How To Take Charge Of Your Life

Now that you discovered the truly important things (read the previous posts) in you life how do you plan them into your schedule?

Here is a story that will shed some light. It is worth reading even if you know it. It illustrates a very powerful principle.

At a class one day, a professor took out an empty jug from under the table and then proceeded to place rocks into it. Soon it was filled to capacity. He then asked the class whether the jar was full or not. The class answered that it was. But the professor was not done. He picked up a jar of gravel from under the table and emptied it into the jug. It soon filled the spaces between the rocks. “Now is it full” he asked. “Yes” said the class. The professor was still not done he pulled out a jar of sand and emptied it into the jug. It looked like nothing else could be added to the jar. But then he emptied a can of water into the jar.

Fill in the big things (the rocks) first and the little things can be added after. But add the little things first you will not have space for the big things in your life. The truly important things in life.

Principles of planning

The authors of ‘First Things First’ recommend the following principles.

- Don’t plan for a day without the context of a larger time period preferably a week. Focusing on a day to the exclusion of a larger time frame will lead to a loss of perspective. We end up working on urgent things versus the important.

- First schedule the Quadrant I and II activities for the week.

- Practice some kind of T Planning. On your daily sheet list the time sensitive activities on the left noting the time when you need them done. The remaining important activities could be done other times in the day. With this approach you get to provide some flexibility to your schedule.

The Mechanics of planning

The authors recommend two planning sheets. One for the week and one for the day. Important goals are first added to the weekly sheet and then the more detailed action plans could be added to the daily sheet.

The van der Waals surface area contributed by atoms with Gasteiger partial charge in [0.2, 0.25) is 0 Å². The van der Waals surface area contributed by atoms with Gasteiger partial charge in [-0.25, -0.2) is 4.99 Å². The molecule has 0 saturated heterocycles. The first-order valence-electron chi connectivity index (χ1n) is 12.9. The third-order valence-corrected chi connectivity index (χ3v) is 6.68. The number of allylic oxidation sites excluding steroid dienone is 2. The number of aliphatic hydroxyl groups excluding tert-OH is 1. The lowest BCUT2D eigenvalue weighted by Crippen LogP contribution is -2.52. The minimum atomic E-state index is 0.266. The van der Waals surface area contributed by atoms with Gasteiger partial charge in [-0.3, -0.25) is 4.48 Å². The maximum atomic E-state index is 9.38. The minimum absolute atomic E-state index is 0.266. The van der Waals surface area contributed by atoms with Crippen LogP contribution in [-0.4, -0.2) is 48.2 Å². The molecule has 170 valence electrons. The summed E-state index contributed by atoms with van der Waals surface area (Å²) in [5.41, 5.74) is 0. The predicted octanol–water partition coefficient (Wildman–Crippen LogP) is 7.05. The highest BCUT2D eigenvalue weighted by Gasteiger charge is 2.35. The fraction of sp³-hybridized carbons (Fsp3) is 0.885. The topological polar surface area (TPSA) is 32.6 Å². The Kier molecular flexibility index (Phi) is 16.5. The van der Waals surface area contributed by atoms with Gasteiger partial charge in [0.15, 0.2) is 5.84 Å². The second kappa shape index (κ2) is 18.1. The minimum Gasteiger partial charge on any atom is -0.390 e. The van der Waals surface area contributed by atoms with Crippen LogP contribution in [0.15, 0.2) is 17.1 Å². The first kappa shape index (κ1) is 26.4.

I practice a variant of this. I add important goals to my weekly sheet but don’t bother creating the daily sheets. ┬áInstead I schedule them onto my Outlook calendar. I may be practicing the lite version but it still works far better than how I planned before without the ‘importance’ consciousness.

The weekly sheet is a spreadsheet made of two panes. The left pane contains roles and goals for each of them. The  right pane contains columns for week days and rows for hours. You can enter tasks in these cells that will help you achieve the goals.

To me this is still an overkill.

Remember we need to do this week in and week out. It is better a stripped version that is followed regularly than the one with all bells and whistles that becomes a hassle to follow once the ardor has cooled.

So I simplified it further.

I keep just one pane.

Simple and low tech but works great and gets you going.

Below you will find a link to download the simplified template that I created after experimenting with Steve Covey’s version.

Simplified Time Management Template

What Do Roles Mean

As I said before the beauty and the great thing of Steve Covey and co’s approach is the emphasis on a balanced approach to all things important.

They suggest a foundational role called ‘Sharpening The Saw’ with four sub sections to it one for each of our fundamental needs viz. mental, physical, social/emotional and spiritual.

Next they ask you to consider other significant roles in your life such as a father, son, project manager, volunteer etc. The number and nature of roles is entirely left to your discretion and could vary from week to week.

This is important because the emphasis on balance does not mean that you need to balance all your roles every week. Another nod to realism.

More important than what these activities do to your schedule it is what you become as a result of.

In just two weeks of performing these tasks I developed a far more acute discernment between the truly important and the urgent. Even when not working on activities planned into my weekly sheet I tended to gravitate towards performing what was truly important than what was merely urgent or indulgent.

 


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